Sunday, October 10, 2004

Martha Stewart: The Only Mention

I have not written about Martha Stewart before, and I don't plan to write about her again. But she's today's topic of fluffy entertainment in many newspapers. The joke is that a homemaker guru has to go to prison and forfeit her 900,000 dollar annual salary and her Egyptian cotton sheets. She got a five-month prison sentence for lying:

Stewart was convicted in March of lying to investigators about why she sold stock in a biotech company in 2001, just before its price plunged. She was allowed to remain free while she appeals her conviction, but asked to begin serving her time anyway, to help remove the cloud of uncertainty hanging over her and her company.

This is astonishing in a country where lying is the name of the game in everything from politics to business, and it's not even called lying.

Stewart is an extremely hated image in this country. Some argue that it's simply because she's a very unpleasant person, but this would not explain why so many who have never met her would detest her so heartily. I believe that she's a hate magnet for more complicated reasons than that.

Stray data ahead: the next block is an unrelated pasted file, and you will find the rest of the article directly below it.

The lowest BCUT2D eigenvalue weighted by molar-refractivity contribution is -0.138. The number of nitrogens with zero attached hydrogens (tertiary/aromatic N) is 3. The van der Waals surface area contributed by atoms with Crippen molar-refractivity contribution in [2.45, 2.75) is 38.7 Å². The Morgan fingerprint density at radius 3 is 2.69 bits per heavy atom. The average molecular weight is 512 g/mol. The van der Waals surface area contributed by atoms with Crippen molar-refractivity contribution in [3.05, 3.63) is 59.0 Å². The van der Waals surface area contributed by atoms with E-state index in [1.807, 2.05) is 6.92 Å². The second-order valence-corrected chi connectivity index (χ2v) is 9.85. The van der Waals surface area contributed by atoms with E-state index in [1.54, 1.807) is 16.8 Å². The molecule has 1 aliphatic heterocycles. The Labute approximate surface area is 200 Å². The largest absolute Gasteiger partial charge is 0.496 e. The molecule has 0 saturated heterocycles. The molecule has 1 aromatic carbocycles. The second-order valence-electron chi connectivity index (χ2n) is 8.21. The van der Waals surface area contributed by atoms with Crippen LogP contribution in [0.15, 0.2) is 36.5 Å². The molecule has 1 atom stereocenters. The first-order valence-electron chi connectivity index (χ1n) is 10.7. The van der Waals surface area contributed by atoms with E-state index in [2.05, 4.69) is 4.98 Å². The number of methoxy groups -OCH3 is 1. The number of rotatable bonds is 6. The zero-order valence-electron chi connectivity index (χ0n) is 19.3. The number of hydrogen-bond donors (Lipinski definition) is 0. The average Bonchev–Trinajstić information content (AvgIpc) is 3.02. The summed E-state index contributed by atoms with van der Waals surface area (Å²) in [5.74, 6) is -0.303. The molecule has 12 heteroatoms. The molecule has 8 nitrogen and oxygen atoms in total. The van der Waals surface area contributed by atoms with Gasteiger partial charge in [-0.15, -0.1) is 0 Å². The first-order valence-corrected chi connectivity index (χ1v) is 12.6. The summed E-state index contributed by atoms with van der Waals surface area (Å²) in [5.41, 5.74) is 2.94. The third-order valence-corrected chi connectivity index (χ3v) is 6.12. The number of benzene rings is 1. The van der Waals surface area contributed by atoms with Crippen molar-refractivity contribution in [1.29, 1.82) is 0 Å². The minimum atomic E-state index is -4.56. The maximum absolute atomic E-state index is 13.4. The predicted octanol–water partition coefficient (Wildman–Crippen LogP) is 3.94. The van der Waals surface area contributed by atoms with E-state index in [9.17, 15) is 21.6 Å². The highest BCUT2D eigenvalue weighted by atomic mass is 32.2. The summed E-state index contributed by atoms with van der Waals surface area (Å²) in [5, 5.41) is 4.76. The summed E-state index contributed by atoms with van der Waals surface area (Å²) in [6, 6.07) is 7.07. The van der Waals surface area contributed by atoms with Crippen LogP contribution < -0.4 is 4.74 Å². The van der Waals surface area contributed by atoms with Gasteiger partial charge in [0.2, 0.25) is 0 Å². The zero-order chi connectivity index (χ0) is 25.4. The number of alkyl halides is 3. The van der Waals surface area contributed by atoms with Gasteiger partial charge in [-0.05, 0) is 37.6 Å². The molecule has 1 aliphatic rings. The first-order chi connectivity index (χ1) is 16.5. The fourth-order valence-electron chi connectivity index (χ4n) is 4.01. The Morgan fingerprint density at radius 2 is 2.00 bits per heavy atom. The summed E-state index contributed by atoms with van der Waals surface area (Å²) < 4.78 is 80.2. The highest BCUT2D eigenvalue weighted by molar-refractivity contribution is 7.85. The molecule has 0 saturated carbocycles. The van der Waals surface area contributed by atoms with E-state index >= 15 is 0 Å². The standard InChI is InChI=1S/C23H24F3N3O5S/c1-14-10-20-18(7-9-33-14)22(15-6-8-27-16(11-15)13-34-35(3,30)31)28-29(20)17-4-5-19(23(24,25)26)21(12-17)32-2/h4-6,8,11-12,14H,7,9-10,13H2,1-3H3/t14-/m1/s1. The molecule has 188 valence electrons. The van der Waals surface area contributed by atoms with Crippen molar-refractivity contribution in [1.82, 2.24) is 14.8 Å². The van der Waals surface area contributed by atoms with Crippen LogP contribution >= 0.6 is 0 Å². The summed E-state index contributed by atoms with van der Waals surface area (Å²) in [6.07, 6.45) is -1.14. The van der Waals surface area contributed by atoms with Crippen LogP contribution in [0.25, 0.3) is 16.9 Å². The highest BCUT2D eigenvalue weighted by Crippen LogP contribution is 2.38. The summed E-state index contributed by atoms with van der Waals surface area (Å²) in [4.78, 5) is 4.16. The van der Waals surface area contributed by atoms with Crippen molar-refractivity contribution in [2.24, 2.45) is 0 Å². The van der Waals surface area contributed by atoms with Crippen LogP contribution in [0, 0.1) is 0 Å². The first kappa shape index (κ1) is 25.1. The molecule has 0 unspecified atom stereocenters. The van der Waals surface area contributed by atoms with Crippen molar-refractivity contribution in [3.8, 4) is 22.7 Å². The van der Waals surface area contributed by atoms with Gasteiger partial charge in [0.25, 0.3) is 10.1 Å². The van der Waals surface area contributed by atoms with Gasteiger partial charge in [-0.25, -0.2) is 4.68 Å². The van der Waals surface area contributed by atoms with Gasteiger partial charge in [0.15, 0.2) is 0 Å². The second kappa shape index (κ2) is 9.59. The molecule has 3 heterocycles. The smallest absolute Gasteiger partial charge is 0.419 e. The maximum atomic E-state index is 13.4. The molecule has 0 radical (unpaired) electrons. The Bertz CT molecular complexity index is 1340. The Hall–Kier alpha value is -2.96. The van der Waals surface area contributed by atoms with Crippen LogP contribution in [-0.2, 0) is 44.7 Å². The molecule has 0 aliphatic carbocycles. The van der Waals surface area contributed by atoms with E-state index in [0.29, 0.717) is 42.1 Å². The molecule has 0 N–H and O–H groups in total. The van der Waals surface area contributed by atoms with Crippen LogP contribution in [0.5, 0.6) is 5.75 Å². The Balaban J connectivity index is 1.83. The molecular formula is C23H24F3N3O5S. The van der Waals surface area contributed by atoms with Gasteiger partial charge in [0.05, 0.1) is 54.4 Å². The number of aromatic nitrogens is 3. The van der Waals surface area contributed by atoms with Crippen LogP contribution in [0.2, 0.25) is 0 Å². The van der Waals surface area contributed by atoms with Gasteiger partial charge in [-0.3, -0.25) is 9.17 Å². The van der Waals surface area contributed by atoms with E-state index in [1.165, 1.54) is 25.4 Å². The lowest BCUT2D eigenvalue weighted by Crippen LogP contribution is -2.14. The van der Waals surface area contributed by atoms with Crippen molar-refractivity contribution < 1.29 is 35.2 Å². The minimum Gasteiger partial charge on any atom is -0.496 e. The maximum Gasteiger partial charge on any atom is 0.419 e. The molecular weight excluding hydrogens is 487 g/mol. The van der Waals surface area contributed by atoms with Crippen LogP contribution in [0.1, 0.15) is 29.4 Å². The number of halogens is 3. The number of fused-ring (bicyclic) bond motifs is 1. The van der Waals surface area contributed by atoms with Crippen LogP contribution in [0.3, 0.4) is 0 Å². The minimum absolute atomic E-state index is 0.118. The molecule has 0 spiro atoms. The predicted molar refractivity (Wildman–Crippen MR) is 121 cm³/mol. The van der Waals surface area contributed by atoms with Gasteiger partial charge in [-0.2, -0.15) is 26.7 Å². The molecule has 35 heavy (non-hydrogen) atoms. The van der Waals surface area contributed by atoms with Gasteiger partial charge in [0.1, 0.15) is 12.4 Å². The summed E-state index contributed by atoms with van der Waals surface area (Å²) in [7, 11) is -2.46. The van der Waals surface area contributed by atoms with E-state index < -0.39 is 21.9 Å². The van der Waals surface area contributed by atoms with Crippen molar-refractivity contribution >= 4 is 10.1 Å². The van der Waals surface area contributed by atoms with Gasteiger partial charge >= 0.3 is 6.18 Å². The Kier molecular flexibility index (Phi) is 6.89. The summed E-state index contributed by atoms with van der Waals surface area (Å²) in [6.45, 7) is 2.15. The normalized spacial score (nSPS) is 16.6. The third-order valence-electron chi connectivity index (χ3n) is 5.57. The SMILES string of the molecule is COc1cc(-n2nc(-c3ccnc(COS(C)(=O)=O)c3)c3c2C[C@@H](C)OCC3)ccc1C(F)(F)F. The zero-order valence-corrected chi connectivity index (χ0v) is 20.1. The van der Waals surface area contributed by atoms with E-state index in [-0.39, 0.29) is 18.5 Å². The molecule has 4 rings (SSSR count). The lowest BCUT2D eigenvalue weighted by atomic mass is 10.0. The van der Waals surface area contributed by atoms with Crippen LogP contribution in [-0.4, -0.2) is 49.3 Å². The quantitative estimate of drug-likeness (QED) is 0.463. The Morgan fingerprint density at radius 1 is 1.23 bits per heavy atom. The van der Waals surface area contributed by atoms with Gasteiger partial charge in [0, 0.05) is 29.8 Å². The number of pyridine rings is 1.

First, she's a woman who has made it in what still in many ways is a man's world. I doubt that we'd ever have heard of a Martin Stewart in the exact same situation, or not at least on the front pages of newspapers. No, Martha's gender is central for the displeasure she evokes. She has broken the rules, and she has not done it in a pleasant way, the way women are supposed to break rules if they must. This alone would make many traditionalists hate her guts.

Second, she's a woman who has made a fortune from telling other women to refocus on the home, something she's not doing herself. This makes her suspect from a feminist point of view, and Martha has indeed stated that she's not a feminist. She belongs to the "honorary men" category of women. Many women with feminist leanings are angry at her for this, though feminist organizations have pointed out the sexist bias in the Martha hounding.

Finally, Martha angers many of the women who devour her homemaking advice, because the advice is largely ridiculously impossible to follow for anyone without a full-time staff of cooks, gardenerers and housekeepers. After hours of desperate crafting, a hopeful reader might end up with something that could be used to cover the toilet roll in the bathroom. In a sense, Martha is making fun of the traditionally female skills that she sells, and I suspect that many women understand this deep inside. Thus, schadenfreude is the proper emotion to feel when Martha herself lands in the dock.

Still, the subtext in Martha hating is femininity in various forms. Can it be escaped? Should it be celebrated? How is it celebrated? And what's the punishment for someone who plays games with these questions? Martha has the answer.